Physics & Astronomy News

<p>Artist rendering<br />
New radiation source could be less harmful alternative to x-rays
A new source of intense terahertz (THz) radiation, which could offer a less harmful alternative to x-rays and has strong potential for use in industry, is being developed.
<p>Though Mercury may look drab to the human eye, different minerals appear in a rainbow of colors in this image from NASA's MESSENGER spacecraft. (Image credit: NASA/Johns Hopkins University APL/Carnegie Institution of Washington)</p>
Mercury May Have a Thinner Crust Than We Thought
Scientists used careful mathematical calculations to determine the density of Mercury’s crust, which is thinner than anyone thought.

<p>An artistic view of frequency conversion from near-infrared to mid-infrared through a nonlinear crystal. (Photo: Alexander Gelin)</p>
Molecules Brilliantly Illuminated
A new high-power laser system generates ultrashort pulses of light covering a large share of the mid-infrared spectrum.
<p>A cloud of atoms is held above a chip by electromagnetic fields. The EPR paradox was observed between the spatially separated regions A and B (Illustration: University of Basel, Department of Physics)</p>
EPR paradox observed in many-particle system for the first time
Physicists have observed the quantum mechanical Einstein-Podolsky-Rosen paradox in a system of several hundred interacting atoms for the first time.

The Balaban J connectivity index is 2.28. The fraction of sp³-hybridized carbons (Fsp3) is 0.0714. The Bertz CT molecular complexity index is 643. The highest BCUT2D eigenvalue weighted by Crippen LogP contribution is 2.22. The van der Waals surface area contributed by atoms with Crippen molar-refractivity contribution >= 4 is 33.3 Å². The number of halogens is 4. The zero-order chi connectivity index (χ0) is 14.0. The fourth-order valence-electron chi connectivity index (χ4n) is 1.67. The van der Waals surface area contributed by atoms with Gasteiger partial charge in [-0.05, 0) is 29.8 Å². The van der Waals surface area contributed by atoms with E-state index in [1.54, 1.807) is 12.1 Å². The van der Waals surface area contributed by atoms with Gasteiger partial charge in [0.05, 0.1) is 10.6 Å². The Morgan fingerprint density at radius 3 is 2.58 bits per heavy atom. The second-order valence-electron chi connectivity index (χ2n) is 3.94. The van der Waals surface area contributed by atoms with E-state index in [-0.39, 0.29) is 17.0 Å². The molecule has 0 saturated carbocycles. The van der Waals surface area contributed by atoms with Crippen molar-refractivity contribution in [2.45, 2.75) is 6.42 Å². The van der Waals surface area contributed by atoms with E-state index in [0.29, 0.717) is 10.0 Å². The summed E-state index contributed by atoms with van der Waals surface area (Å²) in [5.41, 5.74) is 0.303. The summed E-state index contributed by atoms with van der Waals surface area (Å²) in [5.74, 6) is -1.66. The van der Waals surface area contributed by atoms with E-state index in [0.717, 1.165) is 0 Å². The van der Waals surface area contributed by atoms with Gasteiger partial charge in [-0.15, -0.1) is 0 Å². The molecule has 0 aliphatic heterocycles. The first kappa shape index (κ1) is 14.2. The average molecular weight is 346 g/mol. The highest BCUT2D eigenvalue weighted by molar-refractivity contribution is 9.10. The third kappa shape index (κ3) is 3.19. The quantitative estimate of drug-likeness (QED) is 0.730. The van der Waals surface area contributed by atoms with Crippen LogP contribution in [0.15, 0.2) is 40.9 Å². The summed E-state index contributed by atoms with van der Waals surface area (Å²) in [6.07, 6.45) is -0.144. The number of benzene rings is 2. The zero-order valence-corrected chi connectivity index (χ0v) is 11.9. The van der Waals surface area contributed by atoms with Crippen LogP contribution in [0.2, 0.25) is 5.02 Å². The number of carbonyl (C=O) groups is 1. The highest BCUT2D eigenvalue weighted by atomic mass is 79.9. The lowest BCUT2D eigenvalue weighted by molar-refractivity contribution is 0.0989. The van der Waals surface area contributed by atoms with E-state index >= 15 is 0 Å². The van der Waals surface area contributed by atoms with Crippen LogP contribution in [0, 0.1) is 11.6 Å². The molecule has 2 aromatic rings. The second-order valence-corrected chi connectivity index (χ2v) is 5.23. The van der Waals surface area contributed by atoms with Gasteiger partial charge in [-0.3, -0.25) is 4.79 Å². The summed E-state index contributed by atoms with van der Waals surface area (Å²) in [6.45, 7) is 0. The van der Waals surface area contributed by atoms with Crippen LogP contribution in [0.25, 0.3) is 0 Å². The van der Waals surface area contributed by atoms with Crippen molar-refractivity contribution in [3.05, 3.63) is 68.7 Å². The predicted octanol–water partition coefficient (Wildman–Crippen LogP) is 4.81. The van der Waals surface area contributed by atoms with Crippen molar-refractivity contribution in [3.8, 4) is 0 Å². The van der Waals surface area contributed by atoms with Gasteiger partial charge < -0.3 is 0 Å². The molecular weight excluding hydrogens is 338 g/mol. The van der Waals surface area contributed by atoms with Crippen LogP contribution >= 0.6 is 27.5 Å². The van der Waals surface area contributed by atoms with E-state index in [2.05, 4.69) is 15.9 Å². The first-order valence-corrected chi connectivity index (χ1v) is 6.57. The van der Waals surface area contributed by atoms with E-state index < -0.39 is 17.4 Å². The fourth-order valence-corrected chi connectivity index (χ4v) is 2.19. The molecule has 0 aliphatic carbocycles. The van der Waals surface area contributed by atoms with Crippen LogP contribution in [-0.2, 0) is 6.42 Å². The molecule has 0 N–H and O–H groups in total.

Einstein’s “spooky action” goes massive!
The elusive quantum mechanical phenomenon called entanglement has now been made a reality in objects almost macroscopic in size.
Organic solar cells reach record efficiency
In an advance that makes a more flexible, inexpensive type of solar cell commercially viable, researchers have demonstrated organic solar cells that can achieve 15% efficiency.
New exotic phenomena seen in photonic crystals
Researchers observe, for the first time, topological effects unique to an 'open' system.

Science Facts

The Antennae

by NASA Marshall Space Flight Center and

A Chandra X-ray image of The Antennae revealing loops of hot gas spreading out into intergalactic space, huge multimillion degree clouds, and bright emissions from neutron stars and black holes. The image is color coded: low, medium and high energy X-rays are red, green and blue.: Image Courtesy NASA/CXC/SAO/G. Fabbiano et al. NASA's Chandra X-ray Observatory has discovered rich deposits of neon, magnesium, and silicon in a pair of colliding galaxies known as The Antennae. The deposits are located in vast clouds of hot gas. When the clouds cool, say scientists, a great number of stars and planets should form. These results may foreshadow the fate of our own Milky Way and its future collision with the Andromeda Galaxy. When galaxies collide, direct hits between stars are extremely rare, but collisions between huge gas clouds in the galaxies trigger a stellar baby boom. Massive newborn stars race through their evolution in a few million years and explode as supernovas. Heavy elements manufactured in these stars are blown away by the explosions and enrich the surrounding gas for thousands of light years.